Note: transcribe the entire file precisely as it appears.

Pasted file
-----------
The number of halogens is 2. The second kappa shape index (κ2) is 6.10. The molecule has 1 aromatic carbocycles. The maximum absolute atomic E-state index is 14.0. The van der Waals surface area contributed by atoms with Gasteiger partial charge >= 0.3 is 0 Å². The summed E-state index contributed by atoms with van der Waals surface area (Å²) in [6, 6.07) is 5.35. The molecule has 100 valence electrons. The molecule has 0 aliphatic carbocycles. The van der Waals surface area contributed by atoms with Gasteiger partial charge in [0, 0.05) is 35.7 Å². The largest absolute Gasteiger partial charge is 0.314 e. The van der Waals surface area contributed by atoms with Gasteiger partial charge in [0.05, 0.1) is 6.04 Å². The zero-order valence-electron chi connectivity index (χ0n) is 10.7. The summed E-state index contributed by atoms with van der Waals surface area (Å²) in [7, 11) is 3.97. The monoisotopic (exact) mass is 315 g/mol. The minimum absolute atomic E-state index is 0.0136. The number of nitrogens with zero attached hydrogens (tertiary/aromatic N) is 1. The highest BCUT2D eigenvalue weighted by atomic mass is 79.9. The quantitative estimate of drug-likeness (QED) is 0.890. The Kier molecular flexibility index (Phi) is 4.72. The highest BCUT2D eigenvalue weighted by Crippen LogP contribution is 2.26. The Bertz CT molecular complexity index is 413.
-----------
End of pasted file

The number of halogens is 2. The second kappa shape index (κ2) is 6.10. The molecule has 1 aromatic carbocycles. The maximum absolute atomic E-state index is 14.0. The van der Waals surface area contributed by atoms with Gasteiger partial charge >= 0.3 is 0 Å². The summed E-state index contributed by atoms with van der Waals surface area (Å²) in [6, 6.07) is 5.35. The molecule has 100 valence electrons. The molecule has 0 aliphatic carbocycles. The van der Waals surface area contributed by atoms with Gasteiger partial charge in [0, 0.05) is 35.7 Å². The largest absolute Gasteiger partial charge is 0.314 e. The van der Waals surface area contributed by atoms with Gasteiger partial charge in [0.05, 0.1) is 6.04 Å². The zero-order valence-electron chi connectivity index (χ0n) is 10.7. The summed E-state index contributed by atoms with van der Waals surface area (Å²) in [7, 11) is 3.97. The monoisotopic (exact) mass is 315 g/mol. The minimum absolute atomic E-state index is 0.0136. The number of nitrogens with zero attached hydrogens (tertiary/aromatic N) is 1. The highest BCUT2D eigenvalue weighted by atomic mass is 79.9. The quantitative estimate of drug-likeness (QED) is 0.890. The Kier molecular flexibility index (Phi) is 4.72. The highest BCUT2D eigenvalue weighted by Crippen LogP contribution is 2.26. The Bertz CT molecular complexity index is 413.